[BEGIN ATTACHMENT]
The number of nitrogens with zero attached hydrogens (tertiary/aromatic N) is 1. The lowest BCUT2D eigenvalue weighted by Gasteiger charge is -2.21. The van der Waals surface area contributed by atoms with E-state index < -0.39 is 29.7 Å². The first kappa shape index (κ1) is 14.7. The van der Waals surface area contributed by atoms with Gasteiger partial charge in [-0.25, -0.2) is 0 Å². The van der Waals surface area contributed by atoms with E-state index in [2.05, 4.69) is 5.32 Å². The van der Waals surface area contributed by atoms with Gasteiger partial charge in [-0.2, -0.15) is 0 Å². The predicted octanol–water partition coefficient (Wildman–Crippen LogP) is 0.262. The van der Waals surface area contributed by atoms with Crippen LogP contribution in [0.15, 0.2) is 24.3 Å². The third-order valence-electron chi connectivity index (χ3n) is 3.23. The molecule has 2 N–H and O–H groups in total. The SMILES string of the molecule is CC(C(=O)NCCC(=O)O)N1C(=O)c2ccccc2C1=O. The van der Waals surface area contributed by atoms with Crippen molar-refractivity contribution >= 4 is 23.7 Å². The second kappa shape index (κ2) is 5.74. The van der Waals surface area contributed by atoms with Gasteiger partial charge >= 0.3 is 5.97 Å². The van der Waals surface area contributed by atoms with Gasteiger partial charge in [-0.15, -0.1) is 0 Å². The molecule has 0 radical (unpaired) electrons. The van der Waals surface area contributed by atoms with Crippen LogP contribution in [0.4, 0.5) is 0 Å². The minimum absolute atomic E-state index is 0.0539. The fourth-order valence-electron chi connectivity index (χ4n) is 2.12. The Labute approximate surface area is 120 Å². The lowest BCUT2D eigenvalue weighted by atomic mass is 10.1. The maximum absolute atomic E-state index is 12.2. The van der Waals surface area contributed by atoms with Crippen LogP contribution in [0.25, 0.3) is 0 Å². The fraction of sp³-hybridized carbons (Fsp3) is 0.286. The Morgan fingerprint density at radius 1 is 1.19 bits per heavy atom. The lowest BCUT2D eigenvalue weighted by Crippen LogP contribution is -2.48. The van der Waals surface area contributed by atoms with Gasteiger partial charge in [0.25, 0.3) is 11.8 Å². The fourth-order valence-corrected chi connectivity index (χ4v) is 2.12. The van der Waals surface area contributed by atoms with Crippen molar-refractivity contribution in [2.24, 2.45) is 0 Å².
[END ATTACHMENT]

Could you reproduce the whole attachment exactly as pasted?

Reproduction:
The number of nitrogens with zero attached hydrogens (tertiary/aromatic N) is 1. The lowest BCUT2D eigenvalue weighted by Gasteiger charge is -2.21. The van der Waals surface area contributed by atoms with E-state index < -0.39 is 29.7 Å². The first kappa shape index (κ1) is 14.7. The van der Waals surface area contributed by atoms with Gasteiger partial charge in [-0.25, -0.2) is 0 Å². The van der Waals surface area contributed by atoms with E-state index in [2.05, 4.69) is 5.32 Å². The van der Waals surface area contributed by atoms with Gasteiger partial charge in [-0.2, -0.15) is 0 Å². The predicted octanol–water partition coefficient (Wildman–Crippen LogP) is 0.262. The van der Waals surface area contributed by atoms with Crippen LogP contribution in [0.15, 0.2) is 24.3 Å². The third-order valence-electron chi connectivity index (χ3n) is 3.23. The molecule has 2 N–H and O–H groups in total. The SMILES string of the molecule is CC(C(=O)NCCC(=O)O)N1C(=O)c2ccccc2C1=O. The van der Waals surface area contributed by atoms with Crippen molar-refractivity contribution >= 4 is 23.7 Å². The second kappa shape index (κ2) is 5.74. The van der Waals surface area contributed by atoms with Gasteiger partial charge >= 0.3 is 5.97 Å². The van der Waals surface area contributed by atoms with Gasteiger partial charge in [-0.15, -0.1) is 0 Å². The molecule has 0 radical (unpaired) electrons. The van der Waals surface area contributed by atoms with Crippen LogP contribution in [0.4, 0.5) is 0 Å². The minimum absolute atomic E-state index is 0.0539. The fourth-order valence-electron chi connectivity index (χ4n) is 2.12. The Labute approximate surface area is 120 Å². The lowest BCUT2D eigenvalue weighted by atomic mass is 10.1. The maximum absolute atomic E-state index is 12.2. The van der Waals surface area contributed by atoms with Crippen LogP contribution in [0.25, 0.3) is 0 Å². The fraction of sp³-hybridized carbons (Fsp3) is 0.286. The Morgan fingerprint density at radius 1 is 1.19 bits per heavy atom. The lowest BCUT2D eigenvalue weighted by Crippen LogP contribution is -2.48. The van der Waals surface area contributed by atoms with Gasteiger partial charge in [0.25, 0.3) is 11.8 Å². The fourth-order valence-corrected chi connectivity index (χ4v) is 2.12. The van der Waals surface area contributed by atoms with Crippen molar-refractivity contribution in [2.24, 2.45) is 0 Å².